HERE are the first images of Where Light Falls, a light installation at Coventry Cathedral commemorating those who fought to save the medieval landmark during the Blitz.
Where Light Falls, which takes place over three nights ending on Saturday (November 16), will see the cathedral grounds illuminated by light projections and poetry between 5pm and 9pm.
It takes place on the 79th anniversary of the bombing, which devastated the city and killed 500 people.
Historic England has been working with the Poetry Society and Double Take Projections to create the project.
Louisa Moore, Historic England team leader for partnerships in the Midlands, said: “Where Light Falls gives us a sense of what Coventry lost in the Blitz of 1940. It’s a time that is now slipping from living memory, so events like this help people to understand where we have come from.
“There are images and lines of poetry projected onto five areas around and across the two cathedrals, and the images projected onto the spire of the ruins include patterns taken from the stained glass windows in the new cathedral, reflecting how this amazing city has taken tragedy and turned it into hope.
“Where Light Falls is a testament to those who lost their lives in the city, fought to save the places that mattered to them, and rebuilt Coventry in the aftermath of the war.
“We hope the combination of light, images and soundscapes, played out in such an important space for the city is a fitting tribute. We have already had a fantastic reaction from members of the public during a short test preview of the projections, and we hope that people who visit the full event from Thursday come away feeling proud of Coventry but also inspired for its future.”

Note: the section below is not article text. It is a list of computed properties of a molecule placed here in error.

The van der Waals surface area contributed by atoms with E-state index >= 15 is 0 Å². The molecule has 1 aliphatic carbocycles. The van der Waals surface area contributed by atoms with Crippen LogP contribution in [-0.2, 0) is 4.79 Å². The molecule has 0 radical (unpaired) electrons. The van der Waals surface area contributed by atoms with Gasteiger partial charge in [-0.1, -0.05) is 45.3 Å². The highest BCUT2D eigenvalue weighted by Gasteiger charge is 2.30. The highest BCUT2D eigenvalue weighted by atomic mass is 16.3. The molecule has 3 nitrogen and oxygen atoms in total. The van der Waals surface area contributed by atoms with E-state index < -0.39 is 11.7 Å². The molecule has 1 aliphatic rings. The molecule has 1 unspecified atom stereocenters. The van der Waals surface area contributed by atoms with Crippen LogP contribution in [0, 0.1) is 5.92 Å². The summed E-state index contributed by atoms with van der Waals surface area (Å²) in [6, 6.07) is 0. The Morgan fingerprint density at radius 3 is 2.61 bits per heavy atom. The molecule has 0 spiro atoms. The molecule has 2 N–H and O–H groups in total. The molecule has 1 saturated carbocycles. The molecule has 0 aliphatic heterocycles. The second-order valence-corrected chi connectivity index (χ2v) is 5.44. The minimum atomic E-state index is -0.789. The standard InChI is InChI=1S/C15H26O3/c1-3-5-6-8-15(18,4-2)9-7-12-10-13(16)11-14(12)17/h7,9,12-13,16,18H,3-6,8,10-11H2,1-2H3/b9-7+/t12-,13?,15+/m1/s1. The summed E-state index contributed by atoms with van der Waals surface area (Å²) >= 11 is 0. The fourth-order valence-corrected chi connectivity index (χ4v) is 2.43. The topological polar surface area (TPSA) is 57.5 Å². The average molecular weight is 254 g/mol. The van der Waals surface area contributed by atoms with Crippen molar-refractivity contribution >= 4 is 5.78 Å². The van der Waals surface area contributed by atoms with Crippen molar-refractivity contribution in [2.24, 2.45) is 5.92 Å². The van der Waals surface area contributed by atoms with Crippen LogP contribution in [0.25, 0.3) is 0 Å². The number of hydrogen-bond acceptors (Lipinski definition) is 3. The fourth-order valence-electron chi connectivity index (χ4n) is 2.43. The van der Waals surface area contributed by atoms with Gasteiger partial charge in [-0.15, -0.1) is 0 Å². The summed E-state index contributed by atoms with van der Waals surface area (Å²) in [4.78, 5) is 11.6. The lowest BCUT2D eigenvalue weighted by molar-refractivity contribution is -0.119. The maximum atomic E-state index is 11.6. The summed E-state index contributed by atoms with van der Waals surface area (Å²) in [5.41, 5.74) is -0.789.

Coventry-born poet Jane Commane will narrate New Light, written with nearly 50 city residents and schoolchildren, as words are projected onto the walls of the ruins and new cathedral, including lines from historic figures who played a part in the story of the cathedral’s loss and rebuilding, and voices from the archives.
Animations inspired by stained glass will illuminate the spire of the old cathedral to an original music score.
The event marks the anniversary of the catastrophic Luftwaffe bombing on 14 November 1940, but also the hope that came with the building of the new cathedral in the 1950s.
The installation follows a companion piece at St Paul’s Cathedral which drew thousands of people to the City of London to remember members of the St Paul’s Watch who risked their lives to protect the building during the Second World War.
Where Light Falls is open to members of the public until Saturday (November 16) at 5-9pm. Entry is free.